I have yet to see boarding prices go down. When I started off pasture board in a good pasture with good fences, lessons included, and a very experienced owner living on the farm running the stable it was $65.00 in the early 1970’s. Cheap board was about $40.00. EVERY FEW YEARS boarding costs went up, and they kept going up. Same with veterinarians, farriers, trainers and lessons. It NEVER gets any cheaper.

Just like a house.

If you buy a house I would NOT buy a horse, been there, done that, I ended up very “horse poor”, then I had children. It is a very big strain, and then your horse will inevitably have a medical emergency that costs thousands of dollars. Or your horse goes lame and you cannot ride him for months (or you have to retire him.) Owning a horse can be full of unexpected expenses, just as owning a house is full of unexpected expenses or a car for that matter.

If you try to figure out a realistic budget for a horse, come up with it and TRIPLE it so you will have enough money for emergencies, your emergencies, the emergency vet bill, the emergency of having to buy a new car or replace the engine/transmission, the emergency of having to replace your house’s roof or furnace, etc., etc., etc…

I owned several horses for over 40 years, back when it was much, much, much cheaper to buy and own a horse, I both boarded and then I kept them at home. I did not replace my last horse when she died, I realized that feed prices etc. were going to go up and never come down. That was about 12 years ago and I was right. At today’s prices there is no way that I can afford to buy a decent horse, board it at a GOOD stable, get GOOD riding lessons, and get GOOD training for the horse.

I ride lesson horses. The lesson horse goes lame or has an emergency? I may contribute to the stable’s costs for this but I don’t have to pay for anything extra if I don’t want to. I figure that the stable has included the regular costs for keeping the horse and stable in the riding lesson costs, and when the lesson costs go up it won’t be anywhere as much as my costs would go up if I owned that particular lesson horse. If the lesson horse goes blind or falls over dead I am not faced with buying yet another horse.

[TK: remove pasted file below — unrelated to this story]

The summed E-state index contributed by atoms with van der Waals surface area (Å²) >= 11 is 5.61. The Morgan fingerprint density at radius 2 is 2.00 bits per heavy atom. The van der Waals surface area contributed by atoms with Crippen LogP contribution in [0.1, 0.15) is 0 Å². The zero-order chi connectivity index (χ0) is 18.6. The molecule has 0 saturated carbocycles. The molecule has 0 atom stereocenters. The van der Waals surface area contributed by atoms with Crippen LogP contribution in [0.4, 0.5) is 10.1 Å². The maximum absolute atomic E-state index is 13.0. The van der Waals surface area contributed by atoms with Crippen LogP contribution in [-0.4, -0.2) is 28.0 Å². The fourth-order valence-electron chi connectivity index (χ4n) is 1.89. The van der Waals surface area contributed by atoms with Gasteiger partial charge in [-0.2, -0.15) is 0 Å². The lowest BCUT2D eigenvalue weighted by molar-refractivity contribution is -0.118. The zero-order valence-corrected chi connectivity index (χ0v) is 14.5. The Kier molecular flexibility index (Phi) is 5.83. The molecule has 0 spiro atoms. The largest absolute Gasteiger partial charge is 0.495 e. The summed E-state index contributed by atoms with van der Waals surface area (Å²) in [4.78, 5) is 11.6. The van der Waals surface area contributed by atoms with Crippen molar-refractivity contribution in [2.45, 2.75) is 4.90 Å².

When Vladimir Littauer ran his lesson program in NYC (1930s) he required his students to do one lesson and two homework rides a week, because otherwise they would not make real progress in learning to ride or developing physically so they could become good riders (this was in Forward Seat/hunt seat). Right now at 4 hours a week you are doing an hour more a week than his students were, but then you are riding dressage.

It takes at least 5 years to become a really good rider, for dressage or jumping, if you are physically fit (I think you are) and have the patience and desire to do so. Of course it helps to have a GOOD teacher, but by now you can probably spot warning flags of less that ideal teachings.

Of course the day that you run into a horse that is so darn perfect and you lose your head–well most horsepeople have gone through this. That is why we own horses because as a logical economic decision owning a horse is not truly logical or economical.

But it is a lot of fun. I never regretted owning horses no matter the cost, the work, and the inevitable heartbreak of losing them.

But I don’t regret not owning a horse now because at least I am still riding three times a week if the Universe cooperates with me, and that is enough for poor elderly and crippled me to make progress with my riding. I am aiming to ride until I die, and with some help I will, improving little bit by little bit every ride.

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Sounds like you need to lease, not buy, a schoolmaster.